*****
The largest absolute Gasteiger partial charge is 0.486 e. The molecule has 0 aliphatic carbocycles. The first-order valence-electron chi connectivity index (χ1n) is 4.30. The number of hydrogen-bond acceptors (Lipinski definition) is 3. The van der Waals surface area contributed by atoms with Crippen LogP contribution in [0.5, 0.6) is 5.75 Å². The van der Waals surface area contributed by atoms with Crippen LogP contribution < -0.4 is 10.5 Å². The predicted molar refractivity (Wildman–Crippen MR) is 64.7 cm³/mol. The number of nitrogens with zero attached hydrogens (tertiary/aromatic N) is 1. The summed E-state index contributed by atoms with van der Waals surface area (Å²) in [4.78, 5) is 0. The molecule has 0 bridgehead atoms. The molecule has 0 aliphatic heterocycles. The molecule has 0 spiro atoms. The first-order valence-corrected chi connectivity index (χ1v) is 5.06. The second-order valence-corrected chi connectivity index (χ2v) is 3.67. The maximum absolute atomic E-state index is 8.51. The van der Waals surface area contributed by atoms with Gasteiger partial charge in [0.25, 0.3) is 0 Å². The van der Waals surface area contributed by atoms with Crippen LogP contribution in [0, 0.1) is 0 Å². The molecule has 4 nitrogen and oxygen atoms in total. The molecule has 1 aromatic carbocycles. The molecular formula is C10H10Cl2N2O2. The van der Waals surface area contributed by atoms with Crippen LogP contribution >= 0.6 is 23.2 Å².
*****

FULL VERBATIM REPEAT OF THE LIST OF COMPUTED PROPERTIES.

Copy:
The largest absolute Gasteiger partial charge is 0.486 e. The molecule has 0 aliphatic carbocycles. The first-order valence-electron chi connectivity index (χ1n) is 4.30. The number of hydrogen-bond acceptors (Lipinski definition) is 3. The van der Waals surface area contributed by atoms with Crippen LogP contribution in [0.5, 0.6) is 5.75 Å². The van der Waals surface area contributed by atoms with Crippen LogP contribution < -0.4 is 10.5 Å². The predicted molar refractivity (Wildman–Crippen MR) is 64.7 cm³/mol. The number of nitrogens with zero attached hydrogens (tertiary/aromatic N) is 1. The summed E-state index contributed by atoms with van der Waals surface area (Å²) in [4.78, 5) is 0. The molecule has 0 bridgehead atoms. The molecule has 0 aliphatic heterocycles. The molecule has 0 spiro atoms. The first-order valence-corrected chi connectivity index (χ1v) is 5.06. The second-order valence-corrected chi connectivity index (χ2v) is 3.67. The maximum absolute atomic E-state index is 8.51. The van der Waals surface area contributed by atoms with Gasteiger partial charge in [0.25, 0.3) is 0 Å². The van der Waals surface area contributed by atoms with Crippen LogP contribution in [0, 0.1) is 0 Å². The molecule has 4 nitrogen and oxygen atoms in total. The molecule has 1 aromatic carbocycles. The molecular formula is C10H10Cl2N2O2. The van der Waals surface area contributed by atoms with Crippen LogP contribution >= 0.6 is 23.2 Å².